Etymology
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diminutive (adj.)

late 14c., in grammar, "expressing something small or little," from Old French diminutif (14c.) and directly from Latin diminutivus, earlier deminutivus, from deminut-, past-participle stem of deminuere "lessen, diminish," from de- "completely" (see de-) + minuere "make small" (from PIE root *mei- (2) "small"). Meaning "small, little, narrow, contracted" is from c. 1600.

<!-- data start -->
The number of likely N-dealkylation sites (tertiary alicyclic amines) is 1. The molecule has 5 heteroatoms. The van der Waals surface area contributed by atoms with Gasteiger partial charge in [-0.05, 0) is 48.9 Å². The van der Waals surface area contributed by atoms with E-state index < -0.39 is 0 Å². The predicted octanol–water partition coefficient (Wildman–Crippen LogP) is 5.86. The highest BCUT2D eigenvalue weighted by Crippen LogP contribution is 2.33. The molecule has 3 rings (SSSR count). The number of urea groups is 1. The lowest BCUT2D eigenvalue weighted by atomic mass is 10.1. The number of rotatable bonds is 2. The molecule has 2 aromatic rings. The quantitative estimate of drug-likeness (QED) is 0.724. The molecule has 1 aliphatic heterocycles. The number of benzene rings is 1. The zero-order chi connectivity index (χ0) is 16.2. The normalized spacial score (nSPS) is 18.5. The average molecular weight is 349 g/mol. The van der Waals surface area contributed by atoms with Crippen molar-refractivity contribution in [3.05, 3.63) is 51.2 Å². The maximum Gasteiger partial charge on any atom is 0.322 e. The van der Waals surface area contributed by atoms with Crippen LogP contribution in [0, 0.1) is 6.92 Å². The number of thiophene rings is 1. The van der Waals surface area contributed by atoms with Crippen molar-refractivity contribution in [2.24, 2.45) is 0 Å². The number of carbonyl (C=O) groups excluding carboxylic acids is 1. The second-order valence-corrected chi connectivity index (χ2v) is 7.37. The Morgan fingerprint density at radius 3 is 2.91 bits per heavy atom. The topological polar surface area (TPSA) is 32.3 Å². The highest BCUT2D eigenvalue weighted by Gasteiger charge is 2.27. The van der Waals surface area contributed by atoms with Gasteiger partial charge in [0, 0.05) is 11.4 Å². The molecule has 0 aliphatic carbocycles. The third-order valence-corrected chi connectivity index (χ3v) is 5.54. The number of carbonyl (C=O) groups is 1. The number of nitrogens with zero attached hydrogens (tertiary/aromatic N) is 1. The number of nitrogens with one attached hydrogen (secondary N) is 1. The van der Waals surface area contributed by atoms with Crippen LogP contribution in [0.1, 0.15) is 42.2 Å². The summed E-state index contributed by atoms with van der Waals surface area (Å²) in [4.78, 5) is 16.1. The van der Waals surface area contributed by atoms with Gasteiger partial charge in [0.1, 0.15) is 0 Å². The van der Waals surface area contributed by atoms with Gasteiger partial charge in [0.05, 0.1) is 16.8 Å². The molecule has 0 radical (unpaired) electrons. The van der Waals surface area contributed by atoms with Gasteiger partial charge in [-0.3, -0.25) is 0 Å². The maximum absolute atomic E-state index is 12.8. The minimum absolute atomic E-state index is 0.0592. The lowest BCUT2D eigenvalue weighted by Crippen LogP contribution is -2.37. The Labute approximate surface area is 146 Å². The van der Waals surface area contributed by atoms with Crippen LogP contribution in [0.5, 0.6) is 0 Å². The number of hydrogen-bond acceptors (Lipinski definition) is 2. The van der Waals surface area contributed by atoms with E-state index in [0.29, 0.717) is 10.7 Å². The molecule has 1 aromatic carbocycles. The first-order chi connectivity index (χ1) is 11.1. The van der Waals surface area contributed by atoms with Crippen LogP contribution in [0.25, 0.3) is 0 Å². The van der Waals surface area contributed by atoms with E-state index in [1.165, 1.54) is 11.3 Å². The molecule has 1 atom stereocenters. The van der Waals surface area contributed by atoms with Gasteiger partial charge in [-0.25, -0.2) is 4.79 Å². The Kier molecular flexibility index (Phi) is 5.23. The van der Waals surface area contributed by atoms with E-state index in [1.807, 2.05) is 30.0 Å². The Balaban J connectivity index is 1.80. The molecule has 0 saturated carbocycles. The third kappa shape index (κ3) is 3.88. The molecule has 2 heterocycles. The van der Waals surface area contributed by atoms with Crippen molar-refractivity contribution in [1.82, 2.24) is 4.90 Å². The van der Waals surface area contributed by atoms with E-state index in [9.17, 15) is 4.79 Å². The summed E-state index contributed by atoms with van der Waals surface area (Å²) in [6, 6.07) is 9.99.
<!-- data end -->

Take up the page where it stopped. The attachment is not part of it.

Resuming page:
As a noun, in grammar, late 14c., "derivative word denoting a small or inferior example of what is meant by the word it is derived from." Related: Diminutively; diminutiveness.

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Definitions of diminutive
1
diminutive (n.)
a word that is formed with a suffix (such as -let or -kin) to indicate smallness;
2
diminutive (adj.)
very small;
diminutive in stature
Synonyms: bantam / lilliputian / midget / petite / tiny / flyspeck
From wordnet.princeton.edu